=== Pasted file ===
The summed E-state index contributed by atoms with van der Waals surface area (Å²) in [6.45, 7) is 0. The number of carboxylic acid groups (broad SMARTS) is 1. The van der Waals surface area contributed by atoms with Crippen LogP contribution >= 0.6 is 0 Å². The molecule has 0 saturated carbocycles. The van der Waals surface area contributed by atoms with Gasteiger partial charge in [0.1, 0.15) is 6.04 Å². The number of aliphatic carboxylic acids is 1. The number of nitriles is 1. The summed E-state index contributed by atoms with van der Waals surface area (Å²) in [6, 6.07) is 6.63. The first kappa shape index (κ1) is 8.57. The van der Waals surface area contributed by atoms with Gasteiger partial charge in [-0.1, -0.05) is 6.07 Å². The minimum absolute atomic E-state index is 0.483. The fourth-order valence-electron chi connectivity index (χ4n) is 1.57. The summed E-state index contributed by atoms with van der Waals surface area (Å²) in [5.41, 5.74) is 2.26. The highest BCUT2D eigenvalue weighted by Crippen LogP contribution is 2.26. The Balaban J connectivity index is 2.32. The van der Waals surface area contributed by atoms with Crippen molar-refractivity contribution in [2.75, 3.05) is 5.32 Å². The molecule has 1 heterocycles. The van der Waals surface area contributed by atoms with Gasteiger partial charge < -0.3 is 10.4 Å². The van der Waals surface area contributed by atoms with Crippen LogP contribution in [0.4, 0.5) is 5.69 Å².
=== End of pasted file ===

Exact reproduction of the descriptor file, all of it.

The summed E-state index contributed by atoms with van der Waals surface area (Å²) in [6.45, 7) is 0. The number of carboxylic acid groups (broad SMARTS) is 1. The van der Waals surface area contributed by atoms with Crippen LogP contribution >= 0.6 is 0 Å². The molecule has 0 saturated carbocycles. The van der Waals surface area contributed by atoms with Gasteiger partial charge in [0.1, 0.15) is 6.04 Å². The number of aliphatic carboxylic acids is 1. The number of nitriles is 1. The summed E-state index contributed by atoms with van der Waals surface area (Å²) in [6, 6.07) is 6.63. The first kappa shape index (κ1) is 8.57. The van der Waals surface area contributed by atoms with Gasteiger partial charge in [-0.1, -0.05) is 6.07 Å². The minimum absolute atomic E-state index is 0.483. The fourth-order valence-electron chi connectivity index (χ4n) is 1.57. The summed E-state index contributed by atoms with van der Waals surface area (Å²) in [5.41, 5.74) is 2.26. The highest BCUT2D eigenvalue weighted by Crippen LogP contribution is 2.26. The Balaban J connectivity index is 2.32. The van der Waals surface area contributed by atoms with Crippen molar-refractivity contribution in [2.75, 3.05) is 5.32 Å². The molecule has 1 heterocycles. The van der Waals surface area contributed by atoms with Gasteiger partial charge < -0.3 is 10.4 Å². The van der Waals surface area contributed by atoms with Crippen LogP contribution in [0.4, 0.5) is 5.69 Å².